A Framework for Executive Leadership of Continuous Improvement in K-12 Public School Districts: Learning from Research and Practice

Author: ORCID icon orcid.org/0000-0002-2115-5015
Dixon, Christina, Administration and Supervision - Curry School of Education, University of Virginia
Eddy-Spicer, David, Curry School of Education, University of Virginia

Executive leaders play critical roles in transforming their organizations to create systems that have the capacity to continuously and sustainably improve. Across the field of education, however, little is known about the role of K-12 leaders in creating the conditions for continuous improvement in their districts. In this study I sought to begin to fill that gap by building a testable, research-based framework that offers a theory of what executive leaders of exemplary K-12 public school districts think, do and focus on to create the conditions for continuous improvement that produce district-wide improvements in student outcomes.

I conducted this study in three phases. I began with developing a draft conceptual framework, then carried out case studies of two continuously improving K-12 public school districts and concluded with a revision of the framework based on findings from the case studies.

I based this study’s initial conceptual framework on the “three interdependent dimensions of high-impact leadership” (Swenson, Pugh, McMullan & Kabcenell, 2013, p. 6): how leaders think (mental models), what leaders do (high impact behaviors), and where leaders focus efforts. Using an adaptation of framework-based synthesis (Dixon-Woods, 2011), I conducted a review of current research-based knowledge about system-level leadership that creates the conditions for continuous improvement and ultimately drives district-wide improvement in student outcomes (Dixon & Eddy-Spicer, 2019). Given that the current research base on this topic in education is quite limited, I considered literature from multiple sectors.

Guided by the synthesis of the literature, I then investigated the nature of such leadership within two exemplary K-12 school districts. I used the strategy of “reputational case selection” (Goetz & LeCompte, 1984, as cited in Miles, Huberman & Saldana, 2014, p. 3) to select Dr. Patricia Greco, Superintendent of School District of Menomonee Falls in Wisconsin, and Mr. Matthew Navo, Superintendent of Sanger Area School District in California to participate in the study. Within each district, I identified continuous improvement officers (CIOs) (e.g. Assistant Superintendent, Chief Improvement Officer) and school-level leaders (e.g. Principal, Assistant Principal) through a snowball sampling method (Atkinson & Flint, 2001). I then conducted individual, semi-structured interviews with each superintendent, and with four district- CIOs and three school-level leaders from their districts.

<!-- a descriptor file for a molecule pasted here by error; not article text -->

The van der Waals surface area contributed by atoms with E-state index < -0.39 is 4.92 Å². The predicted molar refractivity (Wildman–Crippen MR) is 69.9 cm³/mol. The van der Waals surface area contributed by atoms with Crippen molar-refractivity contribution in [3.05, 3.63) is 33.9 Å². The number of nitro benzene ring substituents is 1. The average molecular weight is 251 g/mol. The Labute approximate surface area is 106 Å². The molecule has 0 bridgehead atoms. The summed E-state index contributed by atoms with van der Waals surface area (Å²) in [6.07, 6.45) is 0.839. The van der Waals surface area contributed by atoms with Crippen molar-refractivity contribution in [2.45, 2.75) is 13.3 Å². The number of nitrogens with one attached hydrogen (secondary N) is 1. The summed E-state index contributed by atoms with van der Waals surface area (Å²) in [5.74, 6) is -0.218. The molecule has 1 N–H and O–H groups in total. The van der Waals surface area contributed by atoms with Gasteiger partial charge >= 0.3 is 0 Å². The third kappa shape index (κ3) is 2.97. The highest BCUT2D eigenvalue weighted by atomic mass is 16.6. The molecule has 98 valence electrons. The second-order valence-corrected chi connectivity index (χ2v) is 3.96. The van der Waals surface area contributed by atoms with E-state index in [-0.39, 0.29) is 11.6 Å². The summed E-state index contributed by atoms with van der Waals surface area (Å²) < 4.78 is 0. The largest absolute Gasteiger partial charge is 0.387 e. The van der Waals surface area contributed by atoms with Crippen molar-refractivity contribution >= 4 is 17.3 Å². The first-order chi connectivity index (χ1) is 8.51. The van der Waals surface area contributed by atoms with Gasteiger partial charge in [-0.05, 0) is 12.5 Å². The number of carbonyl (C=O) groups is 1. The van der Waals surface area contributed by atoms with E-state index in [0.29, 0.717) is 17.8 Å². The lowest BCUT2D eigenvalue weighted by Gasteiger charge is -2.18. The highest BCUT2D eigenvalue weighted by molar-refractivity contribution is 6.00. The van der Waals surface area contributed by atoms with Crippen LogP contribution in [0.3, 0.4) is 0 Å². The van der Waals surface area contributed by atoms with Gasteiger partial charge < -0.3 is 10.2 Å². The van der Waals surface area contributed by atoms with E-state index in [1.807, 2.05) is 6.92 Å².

I analyzed data and compared findings from the superintendents, CIOs and principals, first within role groups, then within each case and finally across roles and contexts. I then compared the findings from the cases with the literature reviewed to highlight convergent and divergent perspectives, and analyzed them further to consolidate what is currently known based on research and practice.

Overall, findings from Menomonee Falls and Sanger regarding how leaders think, what they do, and where they focus their efforts showed substantial alignment with the domains identified in the literature, although the findings from Menomonee Falls matched the initial framework more closely than those from Sanger. I summarized the most credible findings across all sources to produce a revised conceptual framework for district-level leadership of continuous improvement in education. Key findings included that such leaders value learning and people, and think systemically. They act to set system-wide vision, goals and measures; develop capability; and create a culture of improvement. Further, they focus their efforts on promoting organizational alignment and building infrastructure to support improvement.

I concluded with a discussion of the limitations of this study and the framework itself, and made recommendations for future inquiry and action to grow effective executive leaders of continuous improvement in education.

EDD (Doctor of Education)
continuous improvement, district-level leadership, superintendent, improvement science, leadership framework, quality improvement, education
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